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Bending the rules
 
In the battle to recruit the best employees, flexible working can be a powerful weapon in a charity’s armoury. Amena Saleem looks at the benefits of implementing a flexible working policy
 

In a recent survey, many young workers admitted they would shun a pay rise in favour of more control over where and how they work. This should be welcome news to the charity sector which struggles to match the salaries and perks of private firms, but can effectively employ flexible working as a weapon in the battle for recruitment and retention.

In fact many charities are already doing just that, and with great success. And if HR directors take note of the survey findings, many more may soon follow suit.

Carried out in February, the survey from Microsoft Windows Mobile found that nearly half of the under-25’s questioned said being able to determine their own working practices was more appealing than a higher salary offer from a rival company.

Laura Williams, senior researcher at the Work Foundation, an organisation committed to improving the quality of working life, says there is plenty of evidence to back up the findings. “Many graduates we survey say they look at what work/life policies are on offer at different companies when they’re looking for their first jobs after university,” she says.

She recalls interviewing the chief executive of a small charity who described the process as a trade-off. “She said people might not get paid so well at the charity as at a private firm, but they could work part-time or at home, and that was worth an amount of money to some people. They were willing to earn less if they had a better quality of life.”

Williams says flexible working is defined as “being able to work within hours or locations that suit a person’s work and outside-work responsibilities”. This could include starting and finishing work earlier, working from home on certain days of the week, job sharing or working part-time.

Changing demographics mean there are more women in the workforce, bringing with them the reality of needing flexibility for childcare or to care for elderly relatives, and people are also working to an older age.

Carly Connelly, marketing director of recruitment consultants the Principle Partnership, says charities that don’t embrace flexible working will bypass this ever widening pool of workers. “Offering flexible working makes you more attractive in the marketplace,” she says. “If you’re rigid about your working practices, then you won’t necessarily attract the best candidates. There’s a lot of talent, especially among women returning to work, that you’ll miss out on.”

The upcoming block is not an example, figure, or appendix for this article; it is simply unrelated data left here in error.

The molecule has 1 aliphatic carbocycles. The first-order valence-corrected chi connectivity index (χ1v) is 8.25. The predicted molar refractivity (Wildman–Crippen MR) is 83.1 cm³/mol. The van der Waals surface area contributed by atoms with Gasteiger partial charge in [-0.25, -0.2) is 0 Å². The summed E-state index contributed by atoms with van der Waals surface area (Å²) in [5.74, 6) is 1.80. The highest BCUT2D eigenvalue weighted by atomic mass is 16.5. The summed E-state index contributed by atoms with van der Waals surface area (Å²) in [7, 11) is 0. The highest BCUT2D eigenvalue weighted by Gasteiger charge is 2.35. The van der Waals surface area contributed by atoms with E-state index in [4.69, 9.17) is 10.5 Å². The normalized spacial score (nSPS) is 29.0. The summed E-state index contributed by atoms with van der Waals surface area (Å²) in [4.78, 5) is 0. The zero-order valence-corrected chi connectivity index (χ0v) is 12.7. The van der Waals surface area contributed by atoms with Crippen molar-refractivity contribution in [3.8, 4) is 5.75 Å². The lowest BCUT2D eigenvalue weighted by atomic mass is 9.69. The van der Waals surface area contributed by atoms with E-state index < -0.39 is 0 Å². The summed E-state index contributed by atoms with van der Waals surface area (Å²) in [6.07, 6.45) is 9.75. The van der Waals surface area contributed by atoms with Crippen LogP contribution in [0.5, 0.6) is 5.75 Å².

Legislation has started to address the issue. The Employment Act 2002, which came into force in April 2003, gave working parents of children under the age of six and disabled children under the age of 18, the right to apply to work flexibly. This year, that right will be extended to workers who care for elderly relatives.

Many charities, however, go beyond what is required by law, offering flexible working packages to all employees, regardless of whether or not they have caring responsibilities. The Royal National Institute for the Deaf, for example, does not have a formal policy on flexible working but, says executive director HR, Vicky Hemming, managers will listen to all requests and do their best to accommodate them.

“Flexible working is something we’re very committed to,” she says. “As a charity, 74 per cent of our workforce is female and that brings with it an awful lot of people with caring responsibilities, but men also want that kind of flexibility.

“Flexible working is really important to assist in recruitment and retention, and we try to offer flexibility and don’t assume one size fits all.”

Hemming believes there is a “modern feeling” that achieving a balance between home and work life is becoming more important than pay and bonuses, and she feels that charities can tap into this to tempt workers away from private companies.

“We have less money to spend than the private sector, but we’re much better at doing something with nothing,” she says. “We’re better at being focused on winning hearts and minds because that’s the only way we can recruit; by being more creative and offering what we can afford, which is flexible working.”

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It is a tenet also practised at Anchor Trust, a not-for-profit organisation which provides housing and support services for the elderly. Flexible working packages for employees include the option of ‘zero hour contracts’, giving staff the option to choose their hours to suit them. Field-based staff can work at home when catching up with paperwork, and are given broadband connection and access to Anchor’s network.